One of NSW's leading dentists is calling on the government to "seriously consider" introducing a tax on sugary drinks.
Riverina-based Australian Dental Association NSW president Kathleen Matthews, of Wagga Wagga, believes a sugar-sweetened beverages tax would improve the Riverina's health.
"Sugar taxes have worked in other countries in terms of reducing sugar in soft drinks, by driving manufacturers to change their formula and also there's been some improvement to obesity levels in communities," Dr Matthews said.
"So that's a really important part of the puzzle when we're talking about managing a food environment."
Her comments come after the Australian Institute of Health and Welfare released figures showing almost 40 per cent of NSW residents aged over 15 years have signs of untreated tooth decay.
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Dr Matthews said the NSW rate "soared" by more than a third over the past decade, a "deeply troubling statistic" she said was partly attributable to sugary foods and drinks.
The taxation of sugary beverages is a contentious issue in Australia that has been widely publicised since 2018, when a senate committee recommended it after an examination of the country's "obesity epidemic".
Because such a tax would likely be passed on to the consumer, critics say it would unfairly impact those on lower incomes.
But Australian Council of Social Service director of policy Edwina MacDonald said a tax would address the "social, health and economic costs" of the overconsumption of sugar.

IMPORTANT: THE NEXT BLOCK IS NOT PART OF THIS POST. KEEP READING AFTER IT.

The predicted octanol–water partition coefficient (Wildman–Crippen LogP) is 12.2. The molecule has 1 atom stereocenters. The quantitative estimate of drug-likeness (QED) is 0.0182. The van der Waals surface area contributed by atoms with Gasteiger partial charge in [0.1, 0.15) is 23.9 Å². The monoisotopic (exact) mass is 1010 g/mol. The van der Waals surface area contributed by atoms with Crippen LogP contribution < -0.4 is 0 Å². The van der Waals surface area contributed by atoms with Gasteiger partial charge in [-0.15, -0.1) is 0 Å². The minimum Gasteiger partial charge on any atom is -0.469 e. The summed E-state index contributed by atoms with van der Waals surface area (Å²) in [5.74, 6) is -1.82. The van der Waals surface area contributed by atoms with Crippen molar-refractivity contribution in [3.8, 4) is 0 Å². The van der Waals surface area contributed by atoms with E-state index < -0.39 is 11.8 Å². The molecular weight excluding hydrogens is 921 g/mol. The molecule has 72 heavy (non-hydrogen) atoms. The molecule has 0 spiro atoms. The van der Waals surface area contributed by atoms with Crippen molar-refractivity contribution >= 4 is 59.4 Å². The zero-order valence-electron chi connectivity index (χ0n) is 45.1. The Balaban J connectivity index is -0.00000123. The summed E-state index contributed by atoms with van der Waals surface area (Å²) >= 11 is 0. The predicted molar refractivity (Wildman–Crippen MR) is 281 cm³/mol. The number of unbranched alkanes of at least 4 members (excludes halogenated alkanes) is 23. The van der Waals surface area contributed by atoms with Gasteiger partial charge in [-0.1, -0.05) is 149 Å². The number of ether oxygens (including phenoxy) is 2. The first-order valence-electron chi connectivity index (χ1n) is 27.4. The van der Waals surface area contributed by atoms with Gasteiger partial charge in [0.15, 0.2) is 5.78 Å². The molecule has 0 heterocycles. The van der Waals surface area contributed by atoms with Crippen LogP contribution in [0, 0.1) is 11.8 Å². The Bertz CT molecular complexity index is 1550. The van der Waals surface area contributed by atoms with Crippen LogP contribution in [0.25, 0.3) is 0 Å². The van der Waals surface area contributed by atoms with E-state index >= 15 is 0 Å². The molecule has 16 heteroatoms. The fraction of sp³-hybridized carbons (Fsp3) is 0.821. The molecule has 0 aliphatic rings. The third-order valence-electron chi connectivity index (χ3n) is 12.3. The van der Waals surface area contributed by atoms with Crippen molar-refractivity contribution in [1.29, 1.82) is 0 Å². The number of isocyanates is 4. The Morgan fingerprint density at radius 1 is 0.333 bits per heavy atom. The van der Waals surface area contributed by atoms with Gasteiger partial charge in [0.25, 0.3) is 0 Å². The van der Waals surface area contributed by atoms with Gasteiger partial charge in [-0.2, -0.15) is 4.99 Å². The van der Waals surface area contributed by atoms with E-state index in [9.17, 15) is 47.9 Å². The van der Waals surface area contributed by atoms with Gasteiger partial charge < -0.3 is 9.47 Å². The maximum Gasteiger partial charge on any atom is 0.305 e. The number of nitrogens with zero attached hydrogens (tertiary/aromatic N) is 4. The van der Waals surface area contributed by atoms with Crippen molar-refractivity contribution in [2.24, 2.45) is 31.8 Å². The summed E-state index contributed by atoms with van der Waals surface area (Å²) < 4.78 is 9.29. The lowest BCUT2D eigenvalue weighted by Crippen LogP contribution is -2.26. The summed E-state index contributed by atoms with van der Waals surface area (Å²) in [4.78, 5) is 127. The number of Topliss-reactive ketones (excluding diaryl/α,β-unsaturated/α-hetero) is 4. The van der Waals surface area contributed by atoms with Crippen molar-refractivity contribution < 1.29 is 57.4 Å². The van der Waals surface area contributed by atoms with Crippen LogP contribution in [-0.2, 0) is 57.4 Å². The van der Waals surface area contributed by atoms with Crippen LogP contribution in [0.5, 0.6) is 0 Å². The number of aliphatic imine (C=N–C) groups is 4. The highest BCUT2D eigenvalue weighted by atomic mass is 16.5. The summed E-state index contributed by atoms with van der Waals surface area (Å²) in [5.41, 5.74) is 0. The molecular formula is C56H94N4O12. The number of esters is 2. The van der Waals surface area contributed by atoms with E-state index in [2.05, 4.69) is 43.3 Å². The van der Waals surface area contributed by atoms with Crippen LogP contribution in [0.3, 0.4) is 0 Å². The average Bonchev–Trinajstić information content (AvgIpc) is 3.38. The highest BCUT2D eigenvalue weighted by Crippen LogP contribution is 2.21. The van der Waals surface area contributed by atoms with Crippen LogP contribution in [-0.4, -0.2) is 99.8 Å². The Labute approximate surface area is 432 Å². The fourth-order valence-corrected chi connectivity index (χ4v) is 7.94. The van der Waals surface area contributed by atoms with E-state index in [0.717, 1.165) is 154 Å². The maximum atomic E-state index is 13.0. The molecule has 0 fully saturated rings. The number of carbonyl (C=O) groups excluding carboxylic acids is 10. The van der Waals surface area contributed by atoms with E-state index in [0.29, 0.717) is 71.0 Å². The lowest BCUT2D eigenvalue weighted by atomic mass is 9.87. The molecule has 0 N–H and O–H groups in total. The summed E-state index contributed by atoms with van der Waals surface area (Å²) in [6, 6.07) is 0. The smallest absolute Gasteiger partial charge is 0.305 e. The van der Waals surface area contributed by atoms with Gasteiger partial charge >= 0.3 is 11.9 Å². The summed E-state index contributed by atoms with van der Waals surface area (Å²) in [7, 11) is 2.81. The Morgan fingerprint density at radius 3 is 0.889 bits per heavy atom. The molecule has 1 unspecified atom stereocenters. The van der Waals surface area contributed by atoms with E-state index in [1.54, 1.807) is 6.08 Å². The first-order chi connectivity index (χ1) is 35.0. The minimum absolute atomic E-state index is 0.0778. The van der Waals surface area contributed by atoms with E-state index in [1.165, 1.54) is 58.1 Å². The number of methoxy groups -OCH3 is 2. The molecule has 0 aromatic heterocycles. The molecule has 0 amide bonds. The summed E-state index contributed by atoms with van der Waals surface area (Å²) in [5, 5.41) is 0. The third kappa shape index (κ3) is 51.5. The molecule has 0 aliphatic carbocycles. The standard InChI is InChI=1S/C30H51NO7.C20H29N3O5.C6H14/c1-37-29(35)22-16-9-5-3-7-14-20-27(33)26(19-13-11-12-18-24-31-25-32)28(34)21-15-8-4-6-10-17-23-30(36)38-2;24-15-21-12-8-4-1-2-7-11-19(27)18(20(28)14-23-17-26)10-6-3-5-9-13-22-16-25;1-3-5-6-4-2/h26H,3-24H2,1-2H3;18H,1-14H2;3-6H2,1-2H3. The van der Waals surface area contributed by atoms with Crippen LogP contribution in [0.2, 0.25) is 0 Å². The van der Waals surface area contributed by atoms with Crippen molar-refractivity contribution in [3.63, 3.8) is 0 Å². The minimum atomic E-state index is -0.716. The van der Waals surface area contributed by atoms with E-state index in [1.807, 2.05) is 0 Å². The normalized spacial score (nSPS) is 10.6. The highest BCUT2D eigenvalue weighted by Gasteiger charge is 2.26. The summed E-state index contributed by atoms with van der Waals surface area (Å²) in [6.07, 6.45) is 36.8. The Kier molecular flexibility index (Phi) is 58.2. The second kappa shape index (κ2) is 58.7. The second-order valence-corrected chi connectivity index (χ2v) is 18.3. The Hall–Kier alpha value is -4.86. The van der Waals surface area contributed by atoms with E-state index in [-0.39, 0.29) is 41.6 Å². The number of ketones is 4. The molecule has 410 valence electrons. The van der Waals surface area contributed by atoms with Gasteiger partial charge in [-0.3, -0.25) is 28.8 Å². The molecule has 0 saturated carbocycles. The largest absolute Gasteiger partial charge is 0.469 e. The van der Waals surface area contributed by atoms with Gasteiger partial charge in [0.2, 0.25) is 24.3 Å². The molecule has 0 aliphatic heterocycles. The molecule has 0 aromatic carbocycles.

Ms MacDonald said a tax on beverages should accompany regulatory reform on advertising and health promotion campaigns.
Wagga dietician Dianne Wintle said there was merit to both sides of the debate, which was more complex than whether taxation would be passed onto consumers.
"I think there's a reasonable argument to be made that, in line of when you tax cigarettes, consumption does go down," she said.
"The argument against is perhaps we need to think about who's drinking these types of drinks and would it be adding another taxation burden to the poor in society."
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Business NSW regional manager Joe Townsend likened the possible effects of a "sugar tax" to the impact of the state's deposit scheme for empty drinks containers, because he said beverage companies had passed on the increase in their fees to small businesses and consumers.
A spokesman from federal minister for health Greg Hunt's office said the government does not support a "sugar tax".
"The government does not believe increasing people's cost of living is the most effective way to address obesity," the spokesperson said. "The government welcomes efforts from industry to reduce the sugar content of beverages in Australia."